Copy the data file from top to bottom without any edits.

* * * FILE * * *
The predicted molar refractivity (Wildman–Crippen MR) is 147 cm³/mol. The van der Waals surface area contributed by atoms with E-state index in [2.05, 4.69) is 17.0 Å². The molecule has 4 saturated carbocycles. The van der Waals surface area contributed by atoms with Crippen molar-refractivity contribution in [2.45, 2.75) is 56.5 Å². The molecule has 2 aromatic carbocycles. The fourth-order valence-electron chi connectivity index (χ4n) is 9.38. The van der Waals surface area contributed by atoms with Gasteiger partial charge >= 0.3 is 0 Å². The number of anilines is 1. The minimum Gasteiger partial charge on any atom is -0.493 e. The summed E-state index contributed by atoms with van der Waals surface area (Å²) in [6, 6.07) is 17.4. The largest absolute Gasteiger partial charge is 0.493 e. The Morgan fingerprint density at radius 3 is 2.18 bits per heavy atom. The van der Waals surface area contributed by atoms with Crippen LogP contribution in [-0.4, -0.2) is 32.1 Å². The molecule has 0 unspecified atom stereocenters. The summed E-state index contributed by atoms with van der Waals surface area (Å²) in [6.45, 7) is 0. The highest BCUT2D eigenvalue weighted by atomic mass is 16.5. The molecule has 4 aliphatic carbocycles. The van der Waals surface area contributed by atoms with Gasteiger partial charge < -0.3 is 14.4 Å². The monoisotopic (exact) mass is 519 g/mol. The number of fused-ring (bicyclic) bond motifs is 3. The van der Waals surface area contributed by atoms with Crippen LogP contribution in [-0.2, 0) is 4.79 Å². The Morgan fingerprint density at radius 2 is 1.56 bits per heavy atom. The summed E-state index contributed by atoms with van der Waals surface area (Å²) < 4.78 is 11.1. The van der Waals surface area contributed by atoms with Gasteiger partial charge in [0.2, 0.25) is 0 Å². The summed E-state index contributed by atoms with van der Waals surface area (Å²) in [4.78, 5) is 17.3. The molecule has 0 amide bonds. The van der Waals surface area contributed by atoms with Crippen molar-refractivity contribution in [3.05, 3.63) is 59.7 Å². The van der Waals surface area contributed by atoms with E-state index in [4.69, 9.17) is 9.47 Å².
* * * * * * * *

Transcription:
The predicted molar refractivity (Wildman–Crippen MR) is 147 cm³/mol. The van der Waals surface area contributed by atoms with E-state index in [2.05, 4.69) is 17.0 Å². The molecule has 4 saturated carbocycles. The van der Waals surface area contributed by atoms with Crippen molar-refractivity contribution in [2.45, 2.75) is 56.5 Å². The molecule has 2 aromatic carbocycles. The fourth-order valence-electron chi connectivity index (χ4n) is 9.38. The van der Waals surface area contributed by atoms with Gasteiger partial charge >= 0.3 is 0 Å². The number of anilines is 1. The minimum Gasteiger partial charge on any atom is -0.493 e. The summed E-state index contributed by atoms with van der Waals surface area (Å²) in [6, 6.07) is 17.4. The largest absolute Gasteiger partial charge is 0.493 e. The Morgan fingerprint density at radius 3 is 2.18 bits per heavy atom. The van der Waals surface area contributed by atoms with Crippen LogP contribution in [-0.4, -0.2) is 32.1 Å². The molecule has 0 unspecified atom stereocenters. The summed E-state index contributed by atoms with van der Waals surface area (Å²) in [6.45, 7) is 0. The highest BCUT2D eigenvalue weighted by atomic mass is 16.5. The molecule has 4 aliphatic carbocycles. The van der Waals surface area contributed by atoms with Gasteiger partial charge < -0.3 is 14.4 Å². The monoisotopic (exact) mass is 519 g/mol. The number of fused-ring (bicyclic) bond motifs is 3. The van der Waals surface area contributed by atoms with Crippen LogP contribution in [-0.2, 0) is 4.79 Å². The Morgan fingerprint density at radius 2 is 1.56 bits per heavy atom. The summed E-state index contributed by atoms with van der Waals surface area (Å²) < 4.78 is 11.1. The van der Waals surface area contributed by atoms with Gasteiger partial charge in [0.2, 0.25) is 0 Å². The summed E-state index contributed by atoms with van der Waals surface area (Å²) in [4.78, 5) is 17.3. The molecule has 0 amide bonds. The van der Waals surface area contributed by atoms with Crippen molar-refractivity contribution in [3.05, 3.63) is 59.7 Å². The van der Waals surface area contributed by atoms with E-state index in [4.69, 9.17) is 9.47 Å².